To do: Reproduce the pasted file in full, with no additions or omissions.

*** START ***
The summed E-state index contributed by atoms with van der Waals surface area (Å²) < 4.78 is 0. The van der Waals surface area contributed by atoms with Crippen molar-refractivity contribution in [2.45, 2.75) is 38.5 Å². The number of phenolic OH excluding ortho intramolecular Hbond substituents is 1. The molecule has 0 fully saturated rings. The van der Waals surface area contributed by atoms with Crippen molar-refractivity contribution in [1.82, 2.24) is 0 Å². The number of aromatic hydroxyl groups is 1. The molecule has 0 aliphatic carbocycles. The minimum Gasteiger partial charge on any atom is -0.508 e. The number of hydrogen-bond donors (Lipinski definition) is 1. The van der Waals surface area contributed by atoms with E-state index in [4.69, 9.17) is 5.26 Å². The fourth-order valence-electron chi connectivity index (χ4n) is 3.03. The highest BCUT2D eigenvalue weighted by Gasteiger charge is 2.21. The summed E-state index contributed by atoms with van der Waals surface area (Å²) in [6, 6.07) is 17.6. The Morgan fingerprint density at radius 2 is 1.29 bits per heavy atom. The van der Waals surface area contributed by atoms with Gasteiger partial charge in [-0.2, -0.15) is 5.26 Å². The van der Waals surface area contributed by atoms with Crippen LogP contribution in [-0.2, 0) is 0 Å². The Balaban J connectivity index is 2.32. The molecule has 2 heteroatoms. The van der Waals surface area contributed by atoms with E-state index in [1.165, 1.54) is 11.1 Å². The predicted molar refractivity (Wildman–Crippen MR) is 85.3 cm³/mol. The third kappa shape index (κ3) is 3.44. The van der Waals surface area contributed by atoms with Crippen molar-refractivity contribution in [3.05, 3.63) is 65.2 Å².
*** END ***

The summed E-state index contributed by atoms with van der Waals surface area (Å²) < 4.78 is 0. The van der Waals surface area contributed by atoms with Crippen molar-refractivity contribution in [2.45, 2.75) is 38.5 Å². The number of phenolic OH excluding ortho intramolecular Hbond substituents is 1. The molecule has 0 fully saturated rings. The van der Waals surface area contributed by atoms with Crippen molar-refractivity contribution in [1.82, 2.24) is 0 Å². The number of aromatic hydroxyl groups is 1. The molecule has 0 aliphatic carbocycles. The minimum Gasteiger partial charge on any atom is -0.508 e. The number of hydrogen-bond donors (Lipinski definition) is 1. The van der Waals surface area contributed by atoms with E-state index in [4.69, 9.17) is 5.26 Å². The fourth-order valence-electron chi connectivity index (χ4n) is 3.03. The highest BCUT2D eigenvalue weighted by Gasteiger charge is 2.21. The summed E-state index contributed by atoms with van der Waals surface area (Å²) in [6, 6.07) is 17.6. The Morgan fingerprint density at radius 2 is 1.29 bits per heavy atom. The van der Waals surface area contributed by atoms with Gasteiger partial charge in [-0.2, -0.15) is 5.26 Å². The van der Waals surface area contributed by atoms with Crippen LogP contribution in [-0.2, 0) is 0 Å². The Balaban J connectivity index is 2.32. The molecule has 2 heteroatoms. The van der Waals surface area contributed by atoms with E-state index in [1.165, 1.54) is 11.1 Å². The predicted molar refractivity (Wildman–Crippen MR) is 85.3 cm³/mol. The third kappa shape index (κ3) is 3.44. The van der Waals surface area contributed by atoms with Crippen molar-refractivity contribution in [3.05, 3.63) is 65.2 Å².